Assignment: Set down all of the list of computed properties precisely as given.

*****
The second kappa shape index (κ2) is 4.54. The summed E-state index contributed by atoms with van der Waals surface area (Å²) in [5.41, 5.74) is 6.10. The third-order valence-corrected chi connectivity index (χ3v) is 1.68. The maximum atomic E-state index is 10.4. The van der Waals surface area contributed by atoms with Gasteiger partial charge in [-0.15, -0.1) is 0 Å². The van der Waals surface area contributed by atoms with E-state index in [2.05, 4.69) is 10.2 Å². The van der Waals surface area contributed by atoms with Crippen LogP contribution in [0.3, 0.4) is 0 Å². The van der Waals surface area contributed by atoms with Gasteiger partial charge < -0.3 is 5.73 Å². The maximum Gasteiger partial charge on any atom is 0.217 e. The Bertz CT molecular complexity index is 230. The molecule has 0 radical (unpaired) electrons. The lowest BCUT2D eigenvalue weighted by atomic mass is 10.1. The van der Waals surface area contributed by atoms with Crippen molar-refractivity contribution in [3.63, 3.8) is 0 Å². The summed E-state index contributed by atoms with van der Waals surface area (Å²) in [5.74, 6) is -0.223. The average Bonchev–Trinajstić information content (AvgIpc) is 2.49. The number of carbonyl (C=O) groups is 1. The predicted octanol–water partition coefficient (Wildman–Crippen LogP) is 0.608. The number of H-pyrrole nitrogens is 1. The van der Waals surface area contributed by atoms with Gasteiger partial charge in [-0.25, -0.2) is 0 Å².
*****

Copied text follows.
The second kappa shape index (κ2) is 4.54. The summed E-state index contributed by atoms with van der Waals surface area (Å²) in [5.41, 5.74) is 6.10. The third-order valence-corrected chi connectivity index (χ3v) is 1.68. The maximum atomic E-state index is 10.4. The van der Waals surface area contributed by atoms with Gasteiger partial charge in [-0.15, -0.1) is 0 Å². The van der Waals surface area contributed by atoms with E-state index in [2.05, 4.69) is 10.2 Å². The van der Waals surface area contributed by atoms with Crippen LogP contribution in [0.3, 0.4) is 0 Å². The van der Waals surface area contributed by atoms with Gasteiger partial charge < -0.3 is 5.73 Å². The maximum Gasteiger partial charge on any atom is 0.217 e. The Bertz CT molecular complexity index is 230. The molecule has 0 radical (unpaired) electrons. The lowest BCUT2D eigenvalue weighted by atomic mass is 10.1. The van der Waals surface area contributed by atoms with Crippen molar-refractivity contribution in [3.63, 3.8) is 0 Å². The summed E-state index contributed by atoms with van der Waals surface area (Å²) in [5.74, 6) is -0.223. The average Bonchev–Trinajstić information content (AvgIpc) is 2.49. The number of carbonyl (C=O) groups is 1. The predicted octanol–water partition coefficient (Wildman–Crippen LogP) is 0.608. The number of H-pyrrole nitrogens is 1. The van der Waals surface area contributed by atoms with Gasteiger partial charge in [-0.25, -0.2) is 0 Å².